ARMS volunteers are helping replace vegetation along B.C. Hydro’s Interior Lower Mainland Transmission project, a 247-kilometre-long, 500-kilovolt line from Coquitlam to Merritt.
The twinning project is now complete, at a cost of approximately $743 million.
Part of this transmission line runs across the South Alouette River in Maple Ridge and close to a nutrient-bearing stream – Clayton Creek.
Greta Borick-Cunningham, ARMS executive director, said that the local environmental group had met with B.C. Hydro, the Ministry of Environment and Golder and Associates a number of times from 2013-2014 to discuss the environmental standard practice and impacts of tree removals in close proximity to watercourses and to ask for mitigation.
ARMS directors got involved and walked sections of the twinned transmission line near the South Alouette and through the UBC Malcolm Knapp Research Forest to see what environmental effects had occurred as a result of the line being expanded.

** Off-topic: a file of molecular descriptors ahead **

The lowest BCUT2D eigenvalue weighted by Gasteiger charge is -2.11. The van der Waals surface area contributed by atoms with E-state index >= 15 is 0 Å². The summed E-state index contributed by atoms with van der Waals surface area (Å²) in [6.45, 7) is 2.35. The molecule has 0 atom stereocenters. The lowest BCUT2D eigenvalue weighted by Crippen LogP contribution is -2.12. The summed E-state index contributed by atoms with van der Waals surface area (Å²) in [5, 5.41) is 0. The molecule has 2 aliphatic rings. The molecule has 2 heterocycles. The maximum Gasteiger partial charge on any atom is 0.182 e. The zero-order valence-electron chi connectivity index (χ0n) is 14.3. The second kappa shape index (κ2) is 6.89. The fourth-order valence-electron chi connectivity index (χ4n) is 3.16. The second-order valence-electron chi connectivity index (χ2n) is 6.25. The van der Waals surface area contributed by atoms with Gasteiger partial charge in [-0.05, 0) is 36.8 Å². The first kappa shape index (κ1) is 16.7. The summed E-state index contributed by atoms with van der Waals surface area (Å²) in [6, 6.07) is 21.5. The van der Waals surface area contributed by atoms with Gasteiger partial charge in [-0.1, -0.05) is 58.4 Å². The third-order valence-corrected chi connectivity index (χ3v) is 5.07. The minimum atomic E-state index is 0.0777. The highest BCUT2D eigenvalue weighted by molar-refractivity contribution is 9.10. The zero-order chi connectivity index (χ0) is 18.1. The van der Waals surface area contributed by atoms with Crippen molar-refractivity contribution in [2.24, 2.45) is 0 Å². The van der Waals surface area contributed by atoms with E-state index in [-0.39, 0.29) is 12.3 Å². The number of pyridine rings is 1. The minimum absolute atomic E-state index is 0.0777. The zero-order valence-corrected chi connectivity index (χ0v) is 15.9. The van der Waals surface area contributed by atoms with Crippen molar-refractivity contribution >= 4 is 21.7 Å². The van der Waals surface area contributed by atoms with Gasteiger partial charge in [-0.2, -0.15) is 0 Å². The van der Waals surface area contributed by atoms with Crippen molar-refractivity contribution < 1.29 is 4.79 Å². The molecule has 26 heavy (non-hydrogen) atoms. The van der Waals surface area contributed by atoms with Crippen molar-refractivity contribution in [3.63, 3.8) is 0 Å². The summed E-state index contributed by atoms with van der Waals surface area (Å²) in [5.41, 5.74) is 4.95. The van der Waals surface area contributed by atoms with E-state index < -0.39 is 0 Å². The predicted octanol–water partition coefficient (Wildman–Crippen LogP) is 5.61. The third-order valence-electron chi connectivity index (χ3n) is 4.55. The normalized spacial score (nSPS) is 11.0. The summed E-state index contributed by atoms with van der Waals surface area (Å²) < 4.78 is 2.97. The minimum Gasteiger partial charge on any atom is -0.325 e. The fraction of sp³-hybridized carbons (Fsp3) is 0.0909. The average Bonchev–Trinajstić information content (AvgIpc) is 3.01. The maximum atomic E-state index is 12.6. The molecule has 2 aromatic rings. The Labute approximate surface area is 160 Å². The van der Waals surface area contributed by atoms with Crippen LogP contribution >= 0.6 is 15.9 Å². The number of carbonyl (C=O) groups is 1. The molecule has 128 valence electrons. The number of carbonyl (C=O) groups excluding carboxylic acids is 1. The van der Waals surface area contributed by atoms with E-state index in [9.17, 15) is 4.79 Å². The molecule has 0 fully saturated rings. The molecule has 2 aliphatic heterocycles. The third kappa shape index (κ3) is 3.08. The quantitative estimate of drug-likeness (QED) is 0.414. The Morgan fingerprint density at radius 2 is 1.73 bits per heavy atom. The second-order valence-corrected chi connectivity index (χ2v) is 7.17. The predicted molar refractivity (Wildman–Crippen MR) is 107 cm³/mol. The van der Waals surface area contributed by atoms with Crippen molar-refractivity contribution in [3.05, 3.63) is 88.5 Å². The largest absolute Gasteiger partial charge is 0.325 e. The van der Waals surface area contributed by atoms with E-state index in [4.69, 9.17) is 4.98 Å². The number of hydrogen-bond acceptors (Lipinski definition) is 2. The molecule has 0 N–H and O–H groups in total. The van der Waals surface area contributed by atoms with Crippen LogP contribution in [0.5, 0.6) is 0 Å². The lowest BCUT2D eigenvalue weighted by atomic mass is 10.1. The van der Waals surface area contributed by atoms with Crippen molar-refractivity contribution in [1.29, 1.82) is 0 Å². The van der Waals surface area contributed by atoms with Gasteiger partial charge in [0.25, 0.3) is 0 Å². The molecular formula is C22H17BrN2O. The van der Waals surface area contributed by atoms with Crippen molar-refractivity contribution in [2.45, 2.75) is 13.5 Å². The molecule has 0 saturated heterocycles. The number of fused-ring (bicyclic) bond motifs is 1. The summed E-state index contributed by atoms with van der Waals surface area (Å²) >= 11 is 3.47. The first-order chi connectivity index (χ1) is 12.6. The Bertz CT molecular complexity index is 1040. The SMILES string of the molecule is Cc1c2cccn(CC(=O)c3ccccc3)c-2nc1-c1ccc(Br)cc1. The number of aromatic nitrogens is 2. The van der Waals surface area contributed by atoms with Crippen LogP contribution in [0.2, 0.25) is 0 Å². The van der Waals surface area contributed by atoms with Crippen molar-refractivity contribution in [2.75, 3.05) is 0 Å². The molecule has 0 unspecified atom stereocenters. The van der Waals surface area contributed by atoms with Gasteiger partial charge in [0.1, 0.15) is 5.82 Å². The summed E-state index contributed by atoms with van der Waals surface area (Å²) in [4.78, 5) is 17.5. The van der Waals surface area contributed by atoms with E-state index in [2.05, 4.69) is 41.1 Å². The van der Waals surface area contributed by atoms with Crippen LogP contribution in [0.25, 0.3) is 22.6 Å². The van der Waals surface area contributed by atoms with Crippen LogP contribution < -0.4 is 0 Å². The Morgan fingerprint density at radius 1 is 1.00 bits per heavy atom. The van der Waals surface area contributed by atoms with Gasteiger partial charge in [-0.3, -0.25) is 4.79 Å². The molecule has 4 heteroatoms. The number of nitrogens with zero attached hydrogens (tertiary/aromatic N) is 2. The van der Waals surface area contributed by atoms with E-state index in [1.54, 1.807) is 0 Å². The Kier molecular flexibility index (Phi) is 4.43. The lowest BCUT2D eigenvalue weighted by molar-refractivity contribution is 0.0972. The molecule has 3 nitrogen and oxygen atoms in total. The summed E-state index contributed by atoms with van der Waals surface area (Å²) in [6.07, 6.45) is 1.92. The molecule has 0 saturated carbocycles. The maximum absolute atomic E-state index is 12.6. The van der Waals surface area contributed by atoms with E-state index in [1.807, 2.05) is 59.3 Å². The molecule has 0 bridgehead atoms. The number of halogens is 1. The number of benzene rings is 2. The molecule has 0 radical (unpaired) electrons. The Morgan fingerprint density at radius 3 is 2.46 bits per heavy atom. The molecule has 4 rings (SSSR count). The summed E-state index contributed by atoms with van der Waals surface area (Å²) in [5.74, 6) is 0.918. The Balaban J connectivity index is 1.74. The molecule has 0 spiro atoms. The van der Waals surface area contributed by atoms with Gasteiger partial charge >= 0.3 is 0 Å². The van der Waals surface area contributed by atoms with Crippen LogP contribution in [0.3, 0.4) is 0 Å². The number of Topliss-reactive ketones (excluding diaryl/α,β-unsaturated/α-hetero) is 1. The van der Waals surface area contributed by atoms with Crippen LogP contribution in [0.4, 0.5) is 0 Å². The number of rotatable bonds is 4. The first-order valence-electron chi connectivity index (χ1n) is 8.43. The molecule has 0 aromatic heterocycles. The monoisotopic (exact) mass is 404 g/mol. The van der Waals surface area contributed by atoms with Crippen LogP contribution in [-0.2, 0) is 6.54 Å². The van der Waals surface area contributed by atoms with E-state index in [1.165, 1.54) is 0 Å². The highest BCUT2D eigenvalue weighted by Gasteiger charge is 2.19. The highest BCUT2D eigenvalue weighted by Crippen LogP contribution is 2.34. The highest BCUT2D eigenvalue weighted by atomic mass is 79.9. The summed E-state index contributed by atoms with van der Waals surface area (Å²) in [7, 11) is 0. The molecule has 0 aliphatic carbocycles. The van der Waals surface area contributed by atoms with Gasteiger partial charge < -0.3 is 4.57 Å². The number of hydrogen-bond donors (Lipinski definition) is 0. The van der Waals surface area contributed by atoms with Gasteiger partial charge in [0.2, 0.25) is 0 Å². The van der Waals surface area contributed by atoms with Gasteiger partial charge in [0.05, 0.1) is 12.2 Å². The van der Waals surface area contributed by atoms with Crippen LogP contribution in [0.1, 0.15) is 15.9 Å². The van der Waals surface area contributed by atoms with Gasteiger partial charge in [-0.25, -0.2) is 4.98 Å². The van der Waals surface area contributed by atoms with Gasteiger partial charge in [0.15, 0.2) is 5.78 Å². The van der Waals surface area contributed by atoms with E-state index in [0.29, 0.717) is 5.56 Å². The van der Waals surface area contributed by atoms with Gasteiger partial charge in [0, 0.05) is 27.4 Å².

John Kelly, formerly with B.C. Hydro and now an ARMS board member, trekked along the area near the South Alouette and Golden Ears Provincial Park to assess the damage that had been done, then wrote a series of recommendations, including the immediate planting of deciduous species such as willow, maple, dogwood that are two to three metres tall and which will provide shade for Clayton Creek.
B.C. Hydro and ARMS are now replacing lost vegetation to keep small cool and fed with leaf-drop to help promote water quality and improve the downstream health of the South Alouette River for salmon and other aquatic species.
B.C. Hydro is providing professional expertise and funding of $5,000 to restore the area which lies between the Alouette Dam and the Alouette Correctional Centre for Women.